Orb Capture in Pueblo, CO

A poet’s eye can determine droplets


orbs full of—no, that’s different;

whether a ghosted-orb is transparent or hollow,

and what they are full of

takes time and furrowed brows to

try and unravel.

Today, accidental video captures

are the most common proofs

of fuzzed-out zoom-ins.


Look at the coronas, the running away,

a visual

sonic boom captured

on an early morning door

camera, float of feathers elsewhere or

three children ringing

the bell and skittering away

only to be caught in the act:

one furthest toward

the road (the same one

who always fell behind

and took off first),


one who peeks from behind the column,


one who touched the door, came closest to foreground,

triggers the camera;

still pulling an arm away, we see

in waves


leaving a darkened space

to fill with our wondering,

what do you need to say?

will you return to help us understand?

where do you go when we don’t feel you?


are you just exerting less energy so I can’t feel you near?



Year of the Plague Doctor

hello, hello

welcome to our new decade,

it is a new atomic age,

it’s a day where poetry is more important than sliced pie


and I am your eco poet,

you may remember me from hits like

“sat on a railroad track to prevent plutonium”

or “run like a river on every nerve in a body”,

spreads the good word of “drink kombucha in moderation”

and I haven’t mastered

whether to put chia seeds or milk in first



but what I mean is, I am not your regular nature writer,

it is time for a modern Plague Doctor,

take my chicory root neat

kind of doctor

waiting for the next violet death to strike

and I light a candle, beak all aglow


as I wipe wet hair with a cocktail

of coconut and neem oil,

hibiscus and raw shea

back and forth,

back and forth


back and forth


There is always

one forgotten, left

from the list; this is resilience


or definition of a roar,

an echo made

to strain across

lists we write ourselves to remember

and yet…


I can’t say I’m sorry

I’ve forgotten you,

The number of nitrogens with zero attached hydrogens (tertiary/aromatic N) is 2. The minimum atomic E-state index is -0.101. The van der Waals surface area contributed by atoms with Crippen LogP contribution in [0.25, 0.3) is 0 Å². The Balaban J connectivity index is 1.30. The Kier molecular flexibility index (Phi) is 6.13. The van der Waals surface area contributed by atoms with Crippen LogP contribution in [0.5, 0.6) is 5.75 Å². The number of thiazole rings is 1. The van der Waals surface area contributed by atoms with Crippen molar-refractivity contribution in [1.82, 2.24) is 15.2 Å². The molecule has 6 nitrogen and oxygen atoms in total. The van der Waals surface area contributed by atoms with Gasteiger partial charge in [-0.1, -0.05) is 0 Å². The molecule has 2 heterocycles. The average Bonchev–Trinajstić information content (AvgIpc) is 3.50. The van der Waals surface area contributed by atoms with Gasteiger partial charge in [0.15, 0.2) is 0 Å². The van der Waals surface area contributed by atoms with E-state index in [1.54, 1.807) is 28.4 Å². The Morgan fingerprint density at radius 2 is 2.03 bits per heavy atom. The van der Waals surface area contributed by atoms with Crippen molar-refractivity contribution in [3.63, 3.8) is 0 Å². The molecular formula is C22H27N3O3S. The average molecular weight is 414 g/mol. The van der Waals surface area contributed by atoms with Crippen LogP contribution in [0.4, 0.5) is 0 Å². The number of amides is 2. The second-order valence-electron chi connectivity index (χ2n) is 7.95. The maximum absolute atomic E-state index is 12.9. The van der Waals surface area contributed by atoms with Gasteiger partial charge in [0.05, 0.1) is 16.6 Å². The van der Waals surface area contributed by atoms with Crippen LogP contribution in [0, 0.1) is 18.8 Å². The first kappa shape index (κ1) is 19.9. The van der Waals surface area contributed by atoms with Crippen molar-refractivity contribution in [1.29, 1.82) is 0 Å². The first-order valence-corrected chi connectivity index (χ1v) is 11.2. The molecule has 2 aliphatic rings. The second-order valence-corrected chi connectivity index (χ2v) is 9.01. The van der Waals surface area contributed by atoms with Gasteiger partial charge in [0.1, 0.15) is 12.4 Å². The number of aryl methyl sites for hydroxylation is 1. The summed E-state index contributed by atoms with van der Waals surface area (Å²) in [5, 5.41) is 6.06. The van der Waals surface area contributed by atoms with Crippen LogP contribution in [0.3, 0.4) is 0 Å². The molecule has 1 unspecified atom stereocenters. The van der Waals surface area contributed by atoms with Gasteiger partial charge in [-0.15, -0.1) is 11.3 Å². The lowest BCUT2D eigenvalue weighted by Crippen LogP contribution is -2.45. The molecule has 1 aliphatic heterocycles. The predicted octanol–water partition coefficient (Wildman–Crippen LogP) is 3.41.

where, in fact, does time go,

and why has it chosen to

dig them up?



loam-soaked brainwave

braided into biomimicry,

I would bury you

under silk pillows, hundreds of them,

if I could.

body descriptions

The body becomes an effect of the language that seeks to describe it. (Erin Gross, Revealing Bodies)—


we see how performing a bud-body
crimson, performs an act of becoming,
how a body can

move. Become legged production
redefine skeleton boundary
to dismantle those boned boundaries

to claim a new fingered trueness
to become

impulse alive in movement
choreograph-act-deliberately in refusal,
in variations of hair-form and style.—


what is happening in this body space
and to this space?

no one knows you like you, like the freckle
folded near clitoris, whether cardboard

or plastic slides smoother

doing foreign acts in the setting flimsy body occupies
and involves doing acts that are strong
foreign to the body’s previously-enacted sequences

and who does enact the diminution,

who defines an arm in retrograde

skin of ability’s potential:

propel tendencies, eye flitter articulated as expression
in the field of “the actual”.
these lung fields float at the threshold of breath
and they create branched paths of resistance

yet cohesion

Messy Beds

To be born under a shoddy zodiac,

or to self-anoint with

aphasia, this is what poets do—


offer and receive education as

a microscopic observance of walks down strands

of dust tangled in hair,


plastic neon skeletons

hidden in branches,

where they’ve always been without notice.


A riot breaks in a fish bowl

radiation blows like stars

across blued wind


and wouldn’t it be so nice

if sun broke through teeth today?


What this is

is all just to say

the act of writing is not different

than all dark bedrooms,

messy beds I’ve laid in

and forgotten.

2020 writing goal: 100 rejections for the year

What??? A goal of 100 rejections for 2020? What kind of garbage writing goal is that?!


It’s beautiful and true advice pulled from an article written by Kim Liao; “…I asked her what her secret was, and she said something that would change my professional life as a writer: ‘Collect rejections. Set rejection goals. I know someone who shoots for one hundred rejections in a year, because if you work that hard to get so many rejections, you’re sure to get a few acceptances, too.'”


If you work hard to get so many rejections, you’re sure to get a few acceptances, too 😉


Read Kim’s full article here. Happy 2020 writing goals, all!